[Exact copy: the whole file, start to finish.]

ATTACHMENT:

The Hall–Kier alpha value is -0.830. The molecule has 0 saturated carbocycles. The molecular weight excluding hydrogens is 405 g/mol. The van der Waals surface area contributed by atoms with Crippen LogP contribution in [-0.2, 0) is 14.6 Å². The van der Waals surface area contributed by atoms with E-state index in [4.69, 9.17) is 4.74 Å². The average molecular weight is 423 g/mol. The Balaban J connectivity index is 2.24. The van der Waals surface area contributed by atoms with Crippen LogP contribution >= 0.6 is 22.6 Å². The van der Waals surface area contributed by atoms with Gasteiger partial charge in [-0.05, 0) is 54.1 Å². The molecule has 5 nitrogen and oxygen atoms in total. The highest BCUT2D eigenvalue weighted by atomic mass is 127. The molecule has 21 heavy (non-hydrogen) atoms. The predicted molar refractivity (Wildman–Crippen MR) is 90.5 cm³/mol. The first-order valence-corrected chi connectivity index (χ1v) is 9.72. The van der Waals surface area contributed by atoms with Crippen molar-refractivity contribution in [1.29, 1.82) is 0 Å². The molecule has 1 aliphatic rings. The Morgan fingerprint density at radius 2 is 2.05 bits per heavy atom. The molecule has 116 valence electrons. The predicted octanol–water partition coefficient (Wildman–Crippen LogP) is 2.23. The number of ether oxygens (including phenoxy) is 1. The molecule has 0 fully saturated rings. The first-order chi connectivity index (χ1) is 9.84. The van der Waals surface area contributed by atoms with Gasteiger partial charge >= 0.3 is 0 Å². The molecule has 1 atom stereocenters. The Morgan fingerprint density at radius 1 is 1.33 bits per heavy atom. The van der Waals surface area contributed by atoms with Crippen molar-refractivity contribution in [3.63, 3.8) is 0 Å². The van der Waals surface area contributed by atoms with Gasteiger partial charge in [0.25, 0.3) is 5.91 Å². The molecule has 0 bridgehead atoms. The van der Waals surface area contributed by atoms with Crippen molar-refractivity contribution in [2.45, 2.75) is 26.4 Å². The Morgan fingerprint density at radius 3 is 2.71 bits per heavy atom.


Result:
The Hall–Kier alpha value is -0.830. The molecule has 0 saturated carbocycles. The molecular weight excluding hydrogens is 405 g/mol. The van der Waals surface area contributed by atoms with Crippen LogP contribution in [-0.2, 0) is 14.6 Å². The van der Waals surface area contributed by atoms with E-state index in [4.69, 9.17) is 4.74 Å². The average molecular weight is 423 g/mol. The Balaban J connectivity index is 2.24. The van der Waals surface area contributed by atoms with Crippen LogP contribution >= 0.6 is 22.6 Å². The van der Waals surface area contributed by atoms with Gasteiger partial charge in [-0.05, 0) is 54.1 Å². The molecule has 5 nitrogen and oxygen atoms in total. The highest BCUT2D eigenvalue weighted by atomic mass is 127. The molecule has 21 heavy (non-hydrogen) atoms. The predicted molar refractivity (Wildman–Crippen MR) is 90.5 cm³/mol. The first-order valence-corrected chi connectivity index (χ1v) is 9.72. The van der Waals surface area contributed by atoms with Crippen molar-refractivity contribution in [1.29, 1.82) is 0 Å². The molecule has 1 aliphatic rings. The Morgan fingerprint density at radius 2 is 2.05 bits per heavy atom. The molecule has 116 valence electrons. The predicted octanol–water partition coefficient (Wildman–Crippen LogP) is 2.23. The number of ether oxygens (including phenoxy) is 1. The molecule has 0 fully saturated rings. The first-order chi connectivity index (χ1) is 9.84. The van der Waals surface area contributed by atoms with Gasteiger partial charge >= 0.3 is 0 Å². The molecule has 1 atom stereocenters. The Morgan fingerprint density at radius 1 is 1.33 bits per heavy atom. The van der Waals surface area contributed by atoms with Crippen molar-refractivity contribution in [3.63, 3.8) is 0 Å². The van der Waals surface area contributed by atoms with Gasteiger partial charge in [0.25, 0.3) is 5.91 Å². The molecule has 0 bridgehead atoms. The van der Waals surface area contributed by atoms with Crippen molar-refractivity contribution in [2.45, 2.75) is 26.4 Å². The Morgan fingerprint density at radius 3 is 2.71 bits per heavy atom.